I was struggling on whether or not I should go see The Iron Lady. One one hand, I had heard the movie hardly touched on Margaret Thatcher’s political career and focused mostly on her reflections as an old, senile woman (see Virginia Postrel’s take). On the other hand, Meryl Streep’s performance has the Oscar buzz, and even Thatcher’s own confidantes were impressed by her uncanny performance. I figured at least we could appreciate good cinema and that, if nothing else, would make our date night salvageable.
Boy, were we wrong.
Yeah, Meryl Streep’s performance was terrific, uncanny, etc. And Jim Broadbent was endearing as her cute, doting, whimsical husband, as he is in every film in which he appears.
The rest of it, cinematically, was a disaster. Reports that the story was essentially about an old woman reflecting on her life were bang on, but no one mentioned the maudlin scenes, the puzzling score choices, or the rambled editing straight out of the Oliver Stone School for Edgy Film Makers, circa 1994.
As pointed out elsewhere, there were plenty of events which were jumbled or completely false throughout the film, but that happens in all biopics. Yet, here we have the first dramatic take on a major public figure, and we have no idea what she did. She’s shown to be a reviled leader in Britain, but if you didn’t know anything about her career, you’d have no idea why the feelings were so intense and heated.
The entire 1980s was shown in a montage. I’m not kidding you. Her relationships with the titans of the age — Reagan, Gorbachev, Pope John Paul II — were briefly shown on screen, if at all. There was no mention as to her trip to Poland which successfully lent support to the Solidarity movement. We don’t hear the name of her biggest political opponents, Labour leader Neil Kinnock or the president of the National Union of Mineworkers, Arthur Scargill, who wasn’t even in the film. It’s like these huge events just … happened, as if she had nothing to do with them.
The whole point of the movie seemed to try to instill the idea that Margaret Thatcher should feel regret or guilt about her career or something. Now, of all the qualities of Lady Thatcher one can think of, good or bad, regret or guilt are probably the last to come to mind. Yet, throughout the film, she is harangued by the ghost of her dead husband who constantly reminds her how she supposedly abandoned them in pursuit of her own selfish political ambitions. And in case you missed it, they even had the scene where her children were crying and banging on her car window just before she left to serve her first term in Parliament. Fuck off, really.
What would have been interesting is if we were able to see how Thatcher developed her resolute moral compass in politics, statesmanship and economics. Instead, we are treated to a young Margaret Roberts idolizing her father — a greengrocer and local mayor — at a political rally, where he is proclaiming much of Thatcher’s later philosophy to his supporters.
Is that it? Was Thatcher such a fervent free marketer because she loved her dad? Could there be a more patronizing portrayal of a powerful woman?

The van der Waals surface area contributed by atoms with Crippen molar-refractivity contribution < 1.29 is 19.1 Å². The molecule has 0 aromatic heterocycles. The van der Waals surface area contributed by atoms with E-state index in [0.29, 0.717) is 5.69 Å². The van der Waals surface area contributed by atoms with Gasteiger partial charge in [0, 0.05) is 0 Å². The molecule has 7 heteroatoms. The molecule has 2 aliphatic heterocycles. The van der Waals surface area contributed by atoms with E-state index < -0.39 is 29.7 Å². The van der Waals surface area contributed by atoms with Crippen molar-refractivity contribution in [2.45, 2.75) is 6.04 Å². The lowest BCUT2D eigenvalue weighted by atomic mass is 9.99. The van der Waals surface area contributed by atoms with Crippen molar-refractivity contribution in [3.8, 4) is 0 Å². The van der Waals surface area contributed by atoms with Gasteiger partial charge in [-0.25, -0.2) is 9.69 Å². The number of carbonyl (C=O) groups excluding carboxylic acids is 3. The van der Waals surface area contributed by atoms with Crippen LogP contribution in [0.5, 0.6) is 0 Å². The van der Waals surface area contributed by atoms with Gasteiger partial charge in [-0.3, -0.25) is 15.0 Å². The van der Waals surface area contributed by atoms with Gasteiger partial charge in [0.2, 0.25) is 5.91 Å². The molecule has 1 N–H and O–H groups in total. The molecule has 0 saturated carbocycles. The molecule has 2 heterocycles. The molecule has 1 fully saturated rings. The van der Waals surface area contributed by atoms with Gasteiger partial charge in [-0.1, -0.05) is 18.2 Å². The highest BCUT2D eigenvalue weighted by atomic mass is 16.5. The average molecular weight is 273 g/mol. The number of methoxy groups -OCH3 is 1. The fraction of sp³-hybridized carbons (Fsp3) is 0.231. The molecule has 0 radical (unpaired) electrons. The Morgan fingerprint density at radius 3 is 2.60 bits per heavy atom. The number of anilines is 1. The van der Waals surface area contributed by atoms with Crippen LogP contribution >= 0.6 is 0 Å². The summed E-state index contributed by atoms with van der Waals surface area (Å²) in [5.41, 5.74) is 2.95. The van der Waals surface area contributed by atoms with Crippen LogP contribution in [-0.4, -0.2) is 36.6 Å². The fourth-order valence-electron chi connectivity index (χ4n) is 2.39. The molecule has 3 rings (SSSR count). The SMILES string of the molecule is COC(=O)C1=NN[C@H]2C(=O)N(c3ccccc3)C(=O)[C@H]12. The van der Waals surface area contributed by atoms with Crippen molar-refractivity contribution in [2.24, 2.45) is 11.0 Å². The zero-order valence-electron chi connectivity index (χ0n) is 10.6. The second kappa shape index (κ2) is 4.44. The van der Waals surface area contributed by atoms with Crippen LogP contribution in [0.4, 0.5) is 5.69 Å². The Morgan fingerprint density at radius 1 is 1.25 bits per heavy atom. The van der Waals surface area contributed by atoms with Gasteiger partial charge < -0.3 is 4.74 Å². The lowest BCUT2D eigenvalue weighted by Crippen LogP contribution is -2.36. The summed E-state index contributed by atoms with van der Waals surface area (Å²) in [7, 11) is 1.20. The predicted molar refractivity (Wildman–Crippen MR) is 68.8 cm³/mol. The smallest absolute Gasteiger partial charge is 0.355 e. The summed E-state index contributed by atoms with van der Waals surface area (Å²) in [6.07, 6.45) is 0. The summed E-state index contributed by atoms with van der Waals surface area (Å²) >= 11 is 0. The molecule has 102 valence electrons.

In fact, the whole movie does nothing but confirm old anti-feminist stereotypes. The message is that any woman who has gotten ahead in their career has done so at the expense of their family.
It is said that politics is a man’s game, and nothing in the film does anything to refute this. Take the scenes in Parliament, showing men screaming and throwing their fists in the air in an incomprehensible clamour. What this tells me is that the film’s writer and director clearly don’t have the first clue about politics, debate or rhetoric. These women claim to be feminists, but when given the opportunity to show a strong woman taking on and defeating men at their own game, they fail miserably.
Instead, while Thatcher is shown making an apparently futile attempt to refute the nefarious charges of the opposition, the audience misses out on the charm and the razor wit of the woman who took on the socialists and won.
I would have loved to see Meryl Streep play out Thatcher’s last stand in the House, as seen here:
The only indication we have of Thatcher’s ability was during a scene in the doctors office, when the aging baroness reprimands her caregiver for asking her how she feels. It’s the thoughts and ideas that matter, she says. Thoughts become words, words become action, and so on. I’m afraid, however, that the film makers meant this to be an ironic statement, as was film’s title (no pun intended).
I can only wish that some principled producer out there has seen this film and recognizes the opportunity in creating a biopic worth watching. Maybe Kevin Costner could repeat the effort he made in Thirteen Days, the story of the Cuban Missile Crisis. Bad accents and overly dramatic sequences aside, this particular film was fascinating in that it gave a blow-by-blow account of the infamous game of chicken played between Khrushchev and Kennedy.
There ought to be an alternative to this dribble. Thatcher deserves at least that much. Hell, you already have a proven actor who could handle the part. After all, if Michael Sheen can play a British prime minister twice within a few years (especially since one of these films is more asinine than The Iron Lady), there’s no reason why Streep can’t do the same.
(And any film using a chronological flashback on Thatcher’s life would have to be based on Claire Berlinski’s terrific “There Is No Alternative“, a must-read for all political junkies.)
In short, don’t waste your money on this waste of an opportunity. While Streep is amazing, the film production is amateurish, the history’s bogus, the story is bereft of meaningful information, and the message is insulting to women.
You’d be better off watching something more worthwhile, like The Muppet Show.